Nate Silver‘s not a big fan of Water Polo…or Beach Volleyball…or any other Olympic sport which involves a large number of preliminary match-ups and culminate in a single contest for the Gold medal. So ESPN’s resident genius set about determining whether his tastes mirror America’s by creating a metric, of course, because he’s Nate Silver.
Using TV ratings from the 2012 Olympics, Silver calculated in a post today over at Five Thirty Eight that Water Polo does indeed rank low on the Olympic priority list of most worldwide viewers. But Beach Volleyball ranks highly, as evidenced here in the U.S. by the airtime that NBC has given the sport during its primetime coverage. Silver considers the sport 7th most popular.
According to Silver, the five most popular Olympic sports with worldwide viewers are; Track and Field, Swimming, Gymnastics, Soccer, and Basketball. The five least popular are; Rhythmic Gymnastics, Taekwondo, Sailing, Trampoline, and the Modern Pentathlon.
The point of determining this (other than the fact that he’s Nate Silver and he just calculates things whenever he gets bored) was to speculate how much Olympic medals would count if weighted in terms of popularity. This yielded a jingoistic result, as Silver’s calculations were weighted heavily in favor of the United States.
However, in our view, this exercise was flawed on a number of levels. Silver used only the ratings from the 2012 Olympics to determine a sport’s popularity. Those Olympics were in London, which is five hours ahead of the east coast. Many results were already known before the events aired in the U.S., which makes up a not insignificant portion of the worldwide audience. We Americans tend to like watching ourselves win — which NBC knows, so they show more of us winning.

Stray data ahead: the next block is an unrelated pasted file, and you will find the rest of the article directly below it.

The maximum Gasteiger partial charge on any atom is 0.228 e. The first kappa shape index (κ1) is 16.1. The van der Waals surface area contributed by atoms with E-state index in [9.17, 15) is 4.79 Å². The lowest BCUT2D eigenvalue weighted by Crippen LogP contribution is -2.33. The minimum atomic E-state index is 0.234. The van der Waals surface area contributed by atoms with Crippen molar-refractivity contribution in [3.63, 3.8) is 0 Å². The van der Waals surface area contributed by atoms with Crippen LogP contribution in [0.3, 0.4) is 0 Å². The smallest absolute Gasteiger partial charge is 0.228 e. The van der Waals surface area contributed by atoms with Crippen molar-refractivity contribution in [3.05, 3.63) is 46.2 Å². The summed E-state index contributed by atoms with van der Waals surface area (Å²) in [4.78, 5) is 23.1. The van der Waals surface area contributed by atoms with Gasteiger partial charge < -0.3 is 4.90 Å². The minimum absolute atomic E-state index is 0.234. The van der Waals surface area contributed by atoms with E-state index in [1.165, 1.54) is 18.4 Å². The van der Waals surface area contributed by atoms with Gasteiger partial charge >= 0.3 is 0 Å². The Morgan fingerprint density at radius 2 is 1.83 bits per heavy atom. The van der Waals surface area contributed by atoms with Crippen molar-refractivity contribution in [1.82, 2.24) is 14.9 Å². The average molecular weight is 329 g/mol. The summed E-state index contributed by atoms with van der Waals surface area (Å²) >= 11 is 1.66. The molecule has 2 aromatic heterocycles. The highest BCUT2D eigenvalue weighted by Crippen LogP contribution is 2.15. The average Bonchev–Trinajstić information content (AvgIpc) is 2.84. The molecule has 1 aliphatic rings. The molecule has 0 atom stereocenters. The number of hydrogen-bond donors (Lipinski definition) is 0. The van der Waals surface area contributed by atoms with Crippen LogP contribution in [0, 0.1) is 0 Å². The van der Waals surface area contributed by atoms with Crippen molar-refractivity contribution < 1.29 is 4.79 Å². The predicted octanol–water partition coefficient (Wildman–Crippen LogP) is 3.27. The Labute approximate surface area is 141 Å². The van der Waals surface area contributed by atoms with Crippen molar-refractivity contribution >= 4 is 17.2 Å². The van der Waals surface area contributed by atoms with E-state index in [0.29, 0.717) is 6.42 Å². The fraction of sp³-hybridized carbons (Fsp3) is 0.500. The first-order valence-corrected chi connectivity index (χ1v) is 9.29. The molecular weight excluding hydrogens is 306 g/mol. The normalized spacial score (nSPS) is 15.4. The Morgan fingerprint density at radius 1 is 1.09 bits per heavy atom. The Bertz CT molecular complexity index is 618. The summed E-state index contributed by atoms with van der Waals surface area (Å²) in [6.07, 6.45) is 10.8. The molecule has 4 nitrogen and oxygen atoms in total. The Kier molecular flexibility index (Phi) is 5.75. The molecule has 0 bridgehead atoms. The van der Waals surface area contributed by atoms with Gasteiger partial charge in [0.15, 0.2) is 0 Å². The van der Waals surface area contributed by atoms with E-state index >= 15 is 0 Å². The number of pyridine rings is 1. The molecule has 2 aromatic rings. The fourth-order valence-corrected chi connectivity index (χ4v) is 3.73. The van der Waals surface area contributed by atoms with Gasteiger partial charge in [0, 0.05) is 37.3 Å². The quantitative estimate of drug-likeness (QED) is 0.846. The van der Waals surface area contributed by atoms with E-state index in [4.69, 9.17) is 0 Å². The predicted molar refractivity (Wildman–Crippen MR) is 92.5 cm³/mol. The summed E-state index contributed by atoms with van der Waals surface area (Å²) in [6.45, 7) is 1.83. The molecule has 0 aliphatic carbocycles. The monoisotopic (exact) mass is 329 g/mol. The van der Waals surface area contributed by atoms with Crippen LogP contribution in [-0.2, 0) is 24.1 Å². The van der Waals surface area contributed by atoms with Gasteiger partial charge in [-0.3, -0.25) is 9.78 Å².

Second, the London Olympics wasn’t timezone friendly to China, second to the U.S. in both the 2012 medal count, and Silver’s weighted version. (Second in the latter by a much greater margin.) So events that happened in primetime in London took place in the middle of the night in China. We’re not experts on what airs when in China, but we’re guessing that viewership was probably off as a whole there. And China makes up another not insignificant portion of the worldwide audience. So their success was viewed by a smaller number of people than usual, we would venture to say.
Far be it for us to question Nate Silver on a math thing (we’d probably fare just as poorly competing against Simone Biles in a gymnastics thing), but this analysis seems kind of thin.
[image via screengrab]
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This is an opinion piece. The views expressed in this article are those of just the author.